OTTAWA—An Afghan official has described a dramatic scene surrounding the release of a Canadian hostage held by the Taliban for five years.
Police chief Gen. Aminullah Amarkhil told The Associated Press today that Colin Rutherford’s release involved a helicopter landing to scoop him to freedom as fighter jets flew overhead in Ghazni province’s Giro district.
The Canadian Embassy in Kabul has not yet divulged Rutherford’s current whereabouts and it wasn’t immediately clear if he had been flown out of Afghanistan.
Foreign Affairs minister Stephane Dion announced Rutherford’s release yesterday in a brief statement.
But he did not explain what steps were taken to secure his freedom—only that it involved the government of Qatar.
Rutherford was on a private vacation in Afghanistan when he was seized by the militant group in November, 2010.
The last indication the Toronto man’s family had that he was alive came in a 2011 video released by insurgents where he answered questions; an accompanying e-mail accused Rutherford, then 26, of being a spy.
In the video, Rutherford insisted he was not a spy and had travelled to Afghanistan to study historical sites, old buildings, and shrines.
Dion said he was “very pleased that efforts” undertaken to Rutherford out proved successful.
“We look forward to Mr. Rutherford being able to return to Canada and reunite with his family and loved ones,” Dion said.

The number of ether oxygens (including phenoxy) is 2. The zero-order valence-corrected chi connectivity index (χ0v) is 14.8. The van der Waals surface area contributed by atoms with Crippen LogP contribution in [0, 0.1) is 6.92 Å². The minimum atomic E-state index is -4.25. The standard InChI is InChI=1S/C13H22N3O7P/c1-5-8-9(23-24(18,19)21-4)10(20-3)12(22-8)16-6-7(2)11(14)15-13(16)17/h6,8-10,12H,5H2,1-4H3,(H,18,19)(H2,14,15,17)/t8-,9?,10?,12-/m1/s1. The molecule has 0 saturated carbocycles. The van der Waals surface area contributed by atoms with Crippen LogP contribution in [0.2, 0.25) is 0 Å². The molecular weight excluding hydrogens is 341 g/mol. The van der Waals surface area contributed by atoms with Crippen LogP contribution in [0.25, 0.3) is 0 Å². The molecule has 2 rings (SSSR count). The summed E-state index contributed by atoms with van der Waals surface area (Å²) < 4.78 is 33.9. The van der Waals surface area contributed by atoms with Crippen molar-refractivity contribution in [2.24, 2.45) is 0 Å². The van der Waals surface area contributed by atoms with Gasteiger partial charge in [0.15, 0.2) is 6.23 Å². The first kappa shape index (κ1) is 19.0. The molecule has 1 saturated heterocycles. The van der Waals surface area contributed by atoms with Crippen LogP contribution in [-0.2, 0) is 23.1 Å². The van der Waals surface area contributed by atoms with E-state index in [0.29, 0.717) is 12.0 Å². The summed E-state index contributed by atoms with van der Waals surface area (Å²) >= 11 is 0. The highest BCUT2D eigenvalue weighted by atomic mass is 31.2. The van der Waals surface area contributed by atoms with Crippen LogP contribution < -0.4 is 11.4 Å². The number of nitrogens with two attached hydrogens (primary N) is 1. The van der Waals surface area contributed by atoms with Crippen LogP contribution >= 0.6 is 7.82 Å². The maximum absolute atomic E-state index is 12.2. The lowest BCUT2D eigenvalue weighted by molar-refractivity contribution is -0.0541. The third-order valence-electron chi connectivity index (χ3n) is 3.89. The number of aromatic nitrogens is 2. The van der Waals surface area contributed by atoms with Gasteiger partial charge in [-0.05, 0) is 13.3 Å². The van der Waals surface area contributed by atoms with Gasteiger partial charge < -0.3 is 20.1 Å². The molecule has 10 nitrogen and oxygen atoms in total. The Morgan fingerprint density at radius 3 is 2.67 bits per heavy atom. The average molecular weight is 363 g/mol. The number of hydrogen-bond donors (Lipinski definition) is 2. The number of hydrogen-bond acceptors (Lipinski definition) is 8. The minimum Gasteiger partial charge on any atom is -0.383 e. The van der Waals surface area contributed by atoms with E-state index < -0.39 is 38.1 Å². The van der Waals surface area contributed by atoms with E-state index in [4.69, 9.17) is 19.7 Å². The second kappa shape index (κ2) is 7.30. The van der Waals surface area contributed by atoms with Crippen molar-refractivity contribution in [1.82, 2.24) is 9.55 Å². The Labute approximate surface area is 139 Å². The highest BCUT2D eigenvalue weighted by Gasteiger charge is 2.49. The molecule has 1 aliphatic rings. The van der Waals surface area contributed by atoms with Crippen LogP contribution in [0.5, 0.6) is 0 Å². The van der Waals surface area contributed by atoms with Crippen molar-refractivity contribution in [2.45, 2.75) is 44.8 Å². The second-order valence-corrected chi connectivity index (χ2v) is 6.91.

“As minister of foreign affairs, I extend my heartfelt thanks to the government of Qatar for its assistance in this matter.”
Rutherford was working as an auditor with the Canadian Circulations Audit Board in Toronto when he went on vacation to Afghanistan in 2010.
“This is great news,” Tim Peel, the company’s vice-president, said in an e-mail.
“We wish him a safe and speedy return, and would like to thank all the parties involved in securing his freedom.”
Peel did not respond to questions about whether Rutherford’s job still exists.
Rutherford’s brother, Brian, called the release “incredible news.”
“We’re obviously overjoyed at the news today and we’re very thankful to everyone whose hard work has assisted in Colin’s safe release,” Brian Rutherford said in an e-mail to The Canadian Press.
The involvement of Qatar in Rutherford’s release is not entirely surprising.
The Persian Gulf country has at times quietly played mediator between western governments and the Taliban—even helping to facilitate peace negotiations between governments in Kabul and the hardline insurgency.
The Taliban openly have maintained a political office in the capital of Doha since 2013.
Whether any ransom was paid is an important question.